“There are really two kinds of contemplation. The former is the result of perfect faith, the latter of rapturous love, for in the rapture of love a man attains to such a degree that his whole being is absorbed in the thought of his Beloved and he sees nothing else. Muhammad ibn Wasi‘ said: ‘I never saw anything without seeing God therein,’ i.e. through perfect faith. Shibli said: ‘I never saw anything except God,’ i.e. in the rapture of love and the fervour of contemplation. One mystic sees the act with his bodily eye, and, as he looks, beholds the Agent with his spiritual eye; another is rapt by love of the Agent from all things else, so that he sees only the Agent. The one method is demonstrative, the other is ecstatic. In the former case, a manifest proof is derived from the evidences of God; in the latter case, the seer is enraptured and transported by desire: evidences are a veil to him, because he who knows a thing does not care for aught besides, and he who loves a thing does not regard aught besides, but renounces contention with God and interference with Him in His decrees and acts. When the lover turns his eye away from created things, he will inevitably see the Creator with his heart. God hath said, ‘Tell the believers to close their eyes’ (Holy Quran: 24.30), i.e. to close their bodily eyes to lusts and their spiritual eyes to created things. He who is most sincere in self-mortification is most firmly grounded in contemplation. Sahl ibn ‘Abdallah of Tustar said: ‘If any one shuts his eye to God for a single moment, he will never be rightly guided all his life long,’ because to regard other than God is to be handed over to other than God, and one who is left at the mercy of other than God is lost. Therefore the life of contemplatives is the time during which they enjoy contemplation; time spent in ocular vision they do not reckon as life, for that to them is really death. Thus, when Bayazid was asked how old he was, he replied, ‘Four years.’ They said to him, ‘How can that be?’ He answered, ‘I have been veiled from God by this world for seventy years, but I have seen Him during the last four years: the period in which one is veiled does not belong to one’s life.'”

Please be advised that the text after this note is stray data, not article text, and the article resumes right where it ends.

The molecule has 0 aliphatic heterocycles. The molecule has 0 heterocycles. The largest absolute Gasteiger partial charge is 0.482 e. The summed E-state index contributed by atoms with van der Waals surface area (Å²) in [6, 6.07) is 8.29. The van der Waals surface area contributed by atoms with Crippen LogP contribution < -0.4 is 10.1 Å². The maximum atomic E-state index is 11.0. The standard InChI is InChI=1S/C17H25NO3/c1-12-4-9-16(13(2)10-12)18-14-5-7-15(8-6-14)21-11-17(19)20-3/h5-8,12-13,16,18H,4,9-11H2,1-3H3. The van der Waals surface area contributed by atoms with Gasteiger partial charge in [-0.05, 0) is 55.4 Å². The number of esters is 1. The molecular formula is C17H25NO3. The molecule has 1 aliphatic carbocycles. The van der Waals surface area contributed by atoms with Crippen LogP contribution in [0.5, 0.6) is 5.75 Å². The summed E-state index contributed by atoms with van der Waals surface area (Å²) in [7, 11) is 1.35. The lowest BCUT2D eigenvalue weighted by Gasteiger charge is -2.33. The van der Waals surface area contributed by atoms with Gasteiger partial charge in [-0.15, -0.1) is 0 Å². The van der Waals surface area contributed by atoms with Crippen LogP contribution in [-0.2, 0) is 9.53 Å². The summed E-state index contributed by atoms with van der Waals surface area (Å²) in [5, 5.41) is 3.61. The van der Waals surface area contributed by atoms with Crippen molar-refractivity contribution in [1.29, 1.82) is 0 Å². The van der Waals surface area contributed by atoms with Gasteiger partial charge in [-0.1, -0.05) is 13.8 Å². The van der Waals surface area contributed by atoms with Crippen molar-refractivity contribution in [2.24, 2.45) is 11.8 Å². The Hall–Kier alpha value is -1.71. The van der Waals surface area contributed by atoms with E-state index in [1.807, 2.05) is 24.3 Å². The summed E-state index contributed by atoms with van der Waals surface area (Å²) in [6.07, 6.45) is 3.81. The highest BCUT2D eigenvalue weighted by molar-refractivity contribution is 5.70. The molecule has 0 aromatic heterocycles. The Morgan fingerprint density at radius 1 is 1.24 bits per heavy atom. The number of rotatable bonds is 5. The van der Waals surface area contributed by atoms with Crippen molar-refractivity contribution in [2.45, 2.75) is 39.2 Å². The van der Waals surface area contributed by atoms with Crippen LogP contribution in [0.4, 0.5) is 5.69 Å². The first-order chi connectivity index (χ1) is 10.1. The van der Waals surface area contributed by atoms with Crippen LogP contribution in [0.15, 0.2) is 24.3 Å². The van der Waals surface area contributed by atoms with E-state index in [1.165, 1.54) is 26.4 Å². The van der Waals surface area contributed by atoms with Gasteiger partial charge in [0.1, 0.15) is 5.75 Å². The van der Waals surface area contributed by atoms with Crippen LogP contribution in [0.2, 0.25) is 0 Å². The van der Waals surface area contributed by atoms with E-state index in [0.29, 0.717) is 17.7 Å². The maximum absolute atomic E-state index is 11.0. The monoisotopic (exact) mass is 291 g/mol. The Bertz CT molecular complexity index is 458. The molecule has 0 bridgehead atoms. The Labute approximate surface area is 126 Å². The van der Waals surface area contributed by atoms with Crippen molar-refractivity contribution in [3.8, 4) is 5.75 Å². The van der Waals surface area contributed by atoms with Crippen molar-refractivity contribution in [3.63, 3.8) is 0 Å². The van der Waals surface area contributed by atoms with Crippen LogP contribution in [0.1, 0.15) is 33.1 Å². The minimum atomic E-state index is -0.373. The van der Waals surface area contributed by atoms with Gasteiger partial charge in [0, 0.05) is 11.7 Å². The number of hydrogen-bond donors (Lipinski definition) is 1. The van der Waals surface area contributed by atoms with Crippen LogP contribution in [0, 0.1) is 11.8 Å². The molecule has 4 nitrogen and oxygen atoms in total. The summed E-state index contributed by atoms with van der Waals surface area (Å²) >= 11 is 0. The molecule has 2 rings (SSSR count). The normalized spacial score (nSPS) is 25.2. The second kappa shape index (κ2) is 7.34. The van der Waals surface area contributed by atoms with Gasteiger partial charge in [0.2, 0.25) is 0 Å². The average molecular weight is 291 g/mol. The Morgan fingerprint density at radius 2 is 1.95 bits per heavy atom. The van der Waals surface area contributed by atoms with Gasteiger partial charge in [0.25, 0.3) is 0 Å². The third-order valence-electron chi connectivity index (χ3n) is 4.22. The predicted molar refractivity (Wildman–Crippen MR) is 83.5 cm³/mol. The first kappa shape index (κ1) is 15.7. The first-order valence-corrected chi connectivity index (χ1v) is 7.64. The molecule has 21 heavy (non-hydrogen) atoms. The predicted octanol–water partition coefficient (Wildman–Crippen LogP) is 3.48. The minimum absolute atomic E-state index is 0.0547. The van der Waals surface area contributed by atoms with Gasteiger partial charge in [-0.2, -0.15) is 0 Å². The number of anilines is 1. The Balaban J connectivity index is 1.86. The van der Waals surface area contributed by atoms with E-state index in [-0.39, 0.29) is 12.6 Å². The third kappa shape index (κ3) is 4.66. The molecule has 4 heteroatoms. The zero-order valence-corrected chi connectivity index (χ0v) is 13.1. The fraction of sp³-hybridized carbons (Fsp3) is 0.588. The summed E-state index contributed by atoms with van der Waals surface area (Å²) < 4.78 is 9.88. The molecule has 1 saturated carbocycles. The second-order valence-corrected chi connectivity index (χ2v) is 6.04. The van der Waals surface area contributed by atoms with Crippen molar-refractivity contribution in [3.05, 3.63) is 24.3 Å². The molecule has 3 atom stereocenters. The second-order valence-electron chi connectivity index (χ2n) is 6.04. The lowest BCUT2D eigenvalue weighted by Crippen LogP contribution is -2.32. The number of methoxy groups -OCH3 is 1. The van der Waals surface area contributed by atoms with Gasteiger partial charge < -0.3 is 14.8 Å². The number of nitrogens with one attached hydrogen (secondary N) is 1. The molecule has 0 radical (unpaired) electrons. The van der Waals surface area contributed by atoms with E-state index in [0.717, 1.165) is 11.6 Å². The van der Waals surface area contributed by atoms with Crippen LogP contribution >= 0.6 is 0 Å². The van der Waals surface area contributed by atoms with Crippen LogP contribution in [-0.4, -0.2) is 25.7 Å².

I take the following quotation from the Mawaqif of Niffari, an author with whom we shall become better acquainted as we proceed:

“God said to me, ‘The least of the sciences of nearness is that you should see in everything the effects of beholding Me, and that this vision should prevail over you more than your gnosis of Me.'”

Explanation by the commentator:

“He means that the least of the sciences of nearness (proximity to God) is that when you look at anything, sensibly or intellectually or otherwise, you should be conscious of beholding God with a vision clearer than your vision of that thing. There are diverse degrees in this matter. Some mystics say that they never see anything without seeing God before it. Others say, ‘without seeing God after it,’ or ‘with it’; or they say that they see nothing but God. A certain Sufi said, ‘I made the pilgrimage and saw the Ka‘ba, but not the Lord of the Ka‘ba.’ This is the perception of one who is veiled. Then he said, ‘I made the pilgrimage again, and I saw both the Ka‘ba and the Lord of the Ka‘ba.’ This is contemplation of the Self-subsistence through which everything subsists, i.e. he saw the Ka‘ba subsisting through the Lord of the Ka‘ba. Then he said, ‘I made the pilgrimage a third time, and I saw the Lord of the Ka‘ba, but not the Ka‘ba.’ This is the ‘station’ of waqfat (passing-away in the essence). In the present case, the author is referring to contemplation of the Self-subsistence.”